• Farmer awareness and responsibility. Government agencies (EPA, USDA, U.S. Wildlife Service) and universities invest many resources to encourage farmers and general public to decrease pesticide use which could potentially harm pollinators. Calendar-based pesticide applications are often discouraged and, instead, agencies advocate for integrated pest management (IPM) strategies that reduce chemical applications in the environment. Although Henry might not be breaking any laws, do his practices pose a threat to pollinators? This dilemma may be brought up in the classroom to discuss whether Henry should be more concerned about his pesticide use and whether implementing IPM strategies should be an ethical responsibility for farmers.

Answers to Questions - Part B

1. Based on your knowledge of cucurbit bacterial wilt, in which part(s) of the growing season do you think that risk of wilt infection is highest?   Why?

Bacterial wilt risk is highest during early spring, since overwintering bacteria- infested beetles serve as the source of primary inoculum. In addition, overwintering beetles become active in spring, around the same time when cucurbit fields have been recently planted or transplanted. Young seedlings are highly attractive to cucumber beetles and are more susceptible to bacterial wilt and insect damage (Figure 10).

Figure 10

2. Discuss potential solutions to the potential problem of delaying harvest (and possibly receiving lower prices per fruit as a result) while using row covers.

Pollination can be enabled while using row covers by several methods:

  • Removing row covers during female flowering (anthesis) to allow pollination and place row covers over plants until harvest.
  •  Placing bee hives under row covers at anthesis (Figure 11)
  • Other methods such as opening the ends at anthesis can effectively protect plants from cucumber beetle damage and bacterial wilt (Figure 12). However, it is unclear why this method enables insect pollinator access under row covers and deters cucumber beetles.

Figure 11

Figure 12

3. What are some practical challenges that need to be overcome when implementing a perimeter trap crop (PTC)?

  • PTC’s should be planted earlier than the main crop, which could interfere with planting practices for the main crop.
  • Management of two different crops may be expensive and knowledge-intensive. Pests and diseases will differ between the main crop and the PTC, which implicates that farmers need to employ different management practices to prevent PTC failure. This may result in additional costs and labor.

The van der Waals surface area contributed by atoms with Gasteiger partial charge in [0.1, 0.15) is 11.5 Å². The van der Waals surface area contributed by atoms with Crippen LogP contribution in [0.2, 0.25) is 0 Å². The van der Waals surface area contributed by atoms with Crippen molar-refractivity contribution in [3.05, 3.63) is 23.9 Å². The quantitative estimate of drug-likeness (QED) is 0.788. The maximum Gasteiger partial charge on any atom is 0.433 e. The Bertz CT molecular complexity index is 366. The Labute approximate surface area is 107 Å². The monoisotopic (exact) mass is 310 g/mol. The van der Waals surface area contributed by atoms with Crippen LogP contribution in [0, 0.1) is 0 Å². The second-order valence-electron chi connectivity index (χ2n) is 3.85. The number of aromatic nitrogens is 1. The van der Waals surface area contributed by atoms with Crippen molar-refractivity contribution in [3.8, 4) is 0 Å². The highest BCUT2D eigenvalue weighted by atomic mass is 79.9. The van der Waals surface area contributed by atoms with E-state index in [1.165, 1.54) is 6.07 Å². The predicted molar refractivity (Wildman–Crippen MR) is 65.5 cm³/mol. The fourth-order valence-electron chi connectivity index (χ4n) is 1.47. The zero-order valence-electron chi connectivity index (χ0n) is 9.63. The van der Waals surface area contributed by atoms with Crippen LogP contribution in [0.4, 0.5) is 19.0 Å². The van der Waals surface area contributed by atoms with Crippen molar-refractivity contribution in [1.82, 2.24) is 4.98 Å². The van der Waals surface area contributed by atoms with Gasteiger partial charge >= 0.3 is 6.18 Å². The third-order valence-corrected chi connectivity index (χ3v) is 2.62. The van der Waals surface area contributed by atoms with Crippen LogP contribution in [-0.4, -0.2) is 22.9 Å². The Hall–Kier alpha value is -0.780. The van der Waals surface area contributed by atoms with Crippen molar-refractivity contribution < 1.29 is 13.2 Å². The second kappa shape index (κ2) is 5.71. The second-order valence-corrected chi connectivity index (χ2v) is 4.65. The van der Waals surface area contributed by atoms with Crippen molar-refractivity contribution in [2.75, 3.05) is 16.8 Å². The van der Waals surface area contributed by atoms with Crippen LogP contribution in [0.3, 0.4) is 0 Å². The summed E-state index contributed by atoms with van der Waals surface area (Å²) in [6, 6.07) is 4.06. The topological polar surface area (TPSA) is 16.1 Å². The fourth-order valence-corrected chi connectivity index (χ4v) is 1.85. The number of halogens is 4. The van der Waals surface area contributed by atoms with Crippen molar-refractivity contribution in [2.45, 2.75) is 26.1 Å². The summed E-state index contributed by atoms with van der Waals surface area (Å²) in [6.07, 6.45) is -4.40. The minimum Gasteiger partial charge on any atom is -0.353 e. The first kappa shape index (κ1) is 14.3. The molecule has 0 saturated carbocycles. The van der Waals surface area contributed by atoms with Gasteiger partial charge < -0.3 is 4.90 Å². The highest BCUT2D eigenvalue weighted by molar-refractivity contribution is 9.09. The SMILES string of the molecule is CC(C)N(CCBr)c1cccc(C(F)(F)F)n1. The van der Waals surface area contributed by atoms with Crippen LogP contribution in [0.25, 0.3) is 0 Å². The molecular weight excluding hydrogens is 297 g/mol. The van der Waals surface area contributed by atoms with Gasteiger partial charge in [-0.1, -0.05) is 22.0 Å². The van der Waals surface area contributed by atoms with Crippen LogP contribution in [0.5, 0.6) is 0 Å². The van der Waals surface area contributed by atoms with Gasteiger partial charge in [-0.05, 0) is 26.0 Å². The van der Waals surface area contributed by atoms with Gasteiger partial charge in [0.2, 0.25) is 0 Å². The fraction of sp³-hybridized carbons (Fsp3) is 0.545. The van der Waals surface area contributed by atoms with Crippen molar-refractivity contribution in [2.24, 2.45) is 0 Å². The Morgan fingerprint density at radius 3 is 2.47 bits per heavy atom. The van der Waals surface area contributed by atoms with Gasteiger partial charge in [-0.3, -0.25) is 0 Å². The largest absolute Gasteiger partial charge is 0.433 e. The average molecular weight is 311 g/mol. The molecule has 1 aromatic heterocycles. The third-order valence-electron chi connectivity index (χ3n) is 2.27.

• Produce marketing. Produce harvested from PTC may require different marketing channels which may be a limitation for farmers with an established clientele or limited marketing opportunities.  

4. In order for a perimeter trap cropping system to be successful against bacterial wilt; which characteristics are desirable in the perimeter plants? Hypothesize what could go wrong if Henry chooses an inappropriate cucurbit variety for his perimeter.

Higher attractiveness to cucumber beetles than the main crop, lower disease susceptibility, and marketability of produce.

1. Attractiveness: the PTC crop must be more attractive to cucumber beetles than the main crop. Otherwise the PTC, traditionally planted before the main crop, could serve as a lure to attract beetles around the main crop. If the main crop is more enticing to beetles, they could easily move into the main crop from the perimeter.

2. Low disease susceptibility: since a PTC serves as a barrier, the crop must be hardier than the main crop and less susceptible to bacterial wilt. A highly susceptible crop or variety could serve as source of inoculum for the main crop.  

Marketability: some commercial and wild cucurbit species are highly attractive to cucumber beetles and have a high tolerance to bacterial wilt infection. However, low yield or poor acceptance of the product by clients makes these species non-profitable choices for PTC.

5. Use all the information available and your own experiences to construct an IPM-based management plan against cucurbit bacterial wilt that could solve Henry’s situation.

Row covers: Discuss the pros and cons of the following options:

  • Deploy row covers at transplant and choose one of the following:

Insert bees under covers at anthesis. In our classroom experience some students suggested reaching an agreement with the beekeepers to use their hives in Henry’s farm.

Remove row covers during anthesis, protect exposed plants with insecticides, and reapply row covers until the end of the season.

Open ends of row covers at anthesis to enable pollinator access

Remove row covers at anthesis to enable pollination and spray insecticides triggered by scouting the field 2 to 3 times per week. Although this might reduce insecticide use from transplant until anthesis (average of 4 to 5 applications), insecticides may have to be used weekly after row cover removal if beetle populations are too high.

Perimeter trap crops: Discuss the feasibility of using one or more of the following options to reduce the risk of PTC failure:

Biweekly scouting in the PTC and main crop and spray at 1 beetle/plant

Spray the PTC weekly (less insecticide applied per area)

Use the same cucurbit species used in PTC squash systems

Try different cucurbit varieties in different parts of the farm

Plant a muskmelon PTC earlier than the main cropDouble the amount of recommended PTC area to avoid risk of bacterial wilt infection

Scouting: Discuss the feasibility of implementing scouting and discuss the following:

Scouting alone can save one or two insecticide applications. However, if beetle populations are high throughout the entire growing season, Mr. DeSoto might have to spray on a weekly or biweekly basis. Will that be acceptable?

Insecticide reduction if scouting implemented in combination with other alternatives.

6. When choosing among different IPM strategies to combat pests and diseases, what kind of considerations do you think farmers will keep in mind when making a decision?

  • Cost of the strategy and profitability
  • Effectiveness of the strategy
  • Practical considerations such as availability of land, labor, materials, and technology